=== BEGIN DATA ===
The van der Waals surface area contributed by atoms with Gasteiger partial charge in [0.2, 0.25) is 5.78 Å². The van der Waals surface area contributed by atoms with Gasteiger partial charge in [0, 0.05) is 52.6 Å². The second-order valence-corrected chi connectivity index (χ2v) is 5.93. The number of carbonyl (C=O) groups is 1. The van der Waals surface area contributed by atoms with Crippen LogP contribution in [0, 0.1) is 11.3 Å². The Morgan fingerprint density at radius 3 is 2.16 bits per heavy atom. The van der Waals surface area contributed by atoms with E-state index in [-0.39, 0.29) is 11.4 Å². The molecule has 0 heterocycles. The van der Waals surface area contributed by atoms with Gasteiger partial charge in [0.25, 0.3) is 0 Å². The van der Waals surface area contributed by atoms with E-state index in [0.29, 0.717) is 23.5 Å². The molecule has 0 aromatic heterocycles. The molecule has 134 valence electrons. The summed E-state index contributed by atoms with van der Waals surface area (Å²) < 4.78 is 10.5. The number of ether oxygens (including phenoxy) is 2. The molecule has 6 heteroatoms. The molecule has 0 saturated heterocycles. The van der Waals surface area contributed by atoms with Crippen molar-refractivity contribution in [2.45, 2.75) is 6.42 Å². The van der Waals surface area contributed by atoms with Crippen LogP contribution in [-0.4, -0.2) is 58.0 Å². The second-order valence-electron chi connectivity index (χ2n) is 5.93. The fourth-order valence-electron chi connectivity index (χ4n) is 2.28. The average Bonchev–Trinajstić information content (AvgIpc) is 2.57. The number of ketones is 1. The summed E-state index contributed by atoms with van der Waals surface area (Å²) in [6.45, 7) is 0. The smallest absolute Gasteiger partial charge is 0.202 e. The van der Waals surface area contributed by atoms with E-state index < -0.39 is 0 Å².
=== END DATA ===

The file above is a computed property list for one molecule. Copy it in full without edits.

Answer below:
The van der Waals surface area contributed by atoms with Gasteiger partial charge in [0.2, 0.25) is 5.78 Å². The van der Waals surface area contributed by atoms with Gasteiger partial charge in [0, 0.05) is 52.6 Å². The second-order valence-corrected chi connectivity index (χ2v) is 5.93. The number of carbonyl (C=O) groups is 1. The van der Waals surface area contributed by atoms with Crippen LogP contribution in [0, 0.1) is 11.3 Å². The Morgan fingerprint density at radius 3 is 2.16 bits per heavy atom. The van der Waals surface area contributed by atoms with E-state index in [-0.39, 0.29) is 11.4 Å². The molecule has 0 heterocycles. The van der Waals surface area contributed by atoms with Gasteiger partial charge in [0.25, 0.3) is 0 Å². The van der Waals surface area contributed by atoms with E-state index in [0.29, 0.717) is 23.5 Å². The molecule has 0 aromatic heterocycles. The molecule has 134 valence electrons. The summed E-state index contributed by atoms with van der Waals surface area (Å²) < 4.78 is 10.5. The number of ether oxygens (including phenoxy) is 2. The molecule has 6 heteroatoms. The molecule has 0 saturated heterocycles. The van der Waals surface area contributed by atoms with Crippen molar-refractivity contribution in [2.45, 2.75) is 6.42 Å². The van der Waals surface area contributed by atoms with Crippen LogP contribution in [-0.4, -0.2) is 58.0 Å². The second-order valence-electron chi connectivity index (χ2n) is 5.93. The fourth-order valence-electron chi connectivity index (χ4n) is 2.28. The average Bonchev–Trinajstić information content (AvgIpc) is 2.57. The number of ketones is 1. The summed E-state index contributed by atoms with van der Waals surface area (Å²) in [6.45, 7) is 0. The smallest absolute Gasteiger partial charge is 0.202 e. The van der Waals surface area contributed by atoms with E-state index < -0.39 is 0 Å².